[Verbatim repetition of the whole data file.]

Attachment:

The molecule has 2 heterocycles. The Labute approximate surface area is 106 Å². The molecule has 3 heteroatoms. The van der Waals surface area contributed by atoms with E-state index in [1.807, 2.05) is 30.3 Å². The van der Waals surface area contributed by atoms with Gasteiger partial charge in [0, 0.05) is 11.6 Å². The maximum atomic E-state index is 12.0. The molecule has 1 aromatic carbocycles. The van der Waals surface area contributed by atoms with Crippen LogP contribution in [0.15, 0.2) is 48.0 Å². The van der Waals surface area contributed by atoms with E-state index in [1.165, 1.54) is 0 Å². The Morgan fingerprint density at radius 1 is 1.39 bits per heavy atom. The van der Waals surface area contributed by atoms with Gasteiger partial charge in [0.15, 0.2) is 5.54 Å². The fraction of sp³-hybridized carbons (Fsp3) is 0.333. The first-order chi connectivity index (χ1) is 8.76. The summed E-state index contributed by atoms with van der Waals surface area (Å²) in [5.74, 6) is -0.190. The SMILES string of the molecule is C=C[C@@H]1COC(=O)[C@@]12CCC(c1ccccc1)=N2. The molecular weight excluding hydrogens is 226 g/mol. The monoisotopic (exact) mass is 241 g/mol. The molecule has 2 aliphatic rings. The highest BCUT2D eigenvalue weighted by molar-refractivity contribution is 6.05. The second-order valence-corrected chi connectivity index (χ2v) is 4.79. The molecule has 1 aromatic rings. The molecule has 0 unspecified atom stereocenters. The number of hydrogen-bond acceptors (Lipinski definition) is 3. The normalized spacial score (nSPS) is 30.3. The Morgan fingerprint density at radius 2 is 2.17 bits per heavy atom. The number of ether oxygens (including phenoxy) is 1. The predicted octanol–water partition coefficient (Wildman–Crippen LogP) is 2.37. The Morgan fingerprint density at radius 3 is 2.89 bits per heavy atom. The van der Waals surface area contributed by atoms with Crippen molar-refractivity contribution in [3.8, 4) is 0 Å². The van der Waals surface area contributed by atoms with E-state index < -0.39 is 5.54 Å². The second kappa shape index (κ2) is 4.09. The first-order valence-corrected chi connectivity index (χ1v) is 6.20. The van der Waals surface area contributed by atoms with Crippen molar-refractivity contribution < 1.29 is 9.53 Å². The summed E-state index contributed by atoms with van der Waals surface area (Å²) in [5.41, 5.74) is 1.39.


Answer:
The molecule has 2 heterocycles. The Labute approximate surface area is 106 Å². The molecule has 3 heteroatoms. The van der Waals surface area contributed by atoms with E-state index in [1.807, 2.05) is 30.3 Å². The van der Waals surface area contributed by atoms with Gasteiger partial charge in [0, 0.05) is 11.6 Å². The maximum atomic E-state index is 12.0. The molecule has 1 aromatic carbocycles. The van der Waals surface area contributed by atoms with Crippen LogP contribution in [0.15, 0.2) is 48.0 Å². The van der Waals surface area contributed by atoms with E-state index in [1.165, 1.54) is 0 Å². The Morgan fingerprint density at radius 1 is 1.39 bits per heavy atom. The van der Waals surface area contributed by atoms with Gasteiger partial charge in [0.15, 0.2) is 5.54 Å². The fraction of sp³-hybridized carbons (Fsp3) is 0.333. The first-order chi connectivity index (χ1) is 8.76. The summed E-state index contributed by atoms with van der Waals surface area (Å²) in [5.74, 6) is -0.190. The SMILES string of the molecule is C=C[C@@H]1COC(=O)[C@@]12CCC(c1ccccc1)=N2. The molecular weight excluding hydrogens is 226 g/mol. The monoisotopic (exact) mass is 241 g/mol. The molecule has 2 aliphatic rings. The highest BCUT2D eigenvalue weighted by molar-refractivity contribution is 6.05. The second-order valence-corrected chi connectivity index (χ2v) is 4.79. The molecule has 1 aromatic rings. The molecule has 0 unspecified atom stereocenters. The number of hydrogen-bond acceptors (Lipinski definition) is 3. The normalized spacial score (nSPS) is 30.3. The Morgan fingerprint density at radius 2 is 2.17 bits per heavy atom. The number of ether oxygens (including phenoxy) is 1. The predicted octanol–water partition coefficient (Wildman–Crippen LogP) is 2.37. The Morgan fingerprint density at radius 3 is 2.89 bits per heavy atom. The van der Waals surface area contributed by atoms with Crippen molar-refractivity contribution in [3.8, 4) is 0 Å². The van der Waals surface area contributed by atoms with E-state index < -0.39 is 5.54 Å². The second kappa shape index (κ2) is 4.09. The first-order valence-corrected chi connectivity index (χ1v) is 6.20. The van der Waals surface area contributed by atoms with Crippen molar-refractivity contribution < 1.29 is 9.53 Å². The summed E-state index contributed by atoms with van der Waals surface area (Å²) in [5.41, 5.74) is 1.39.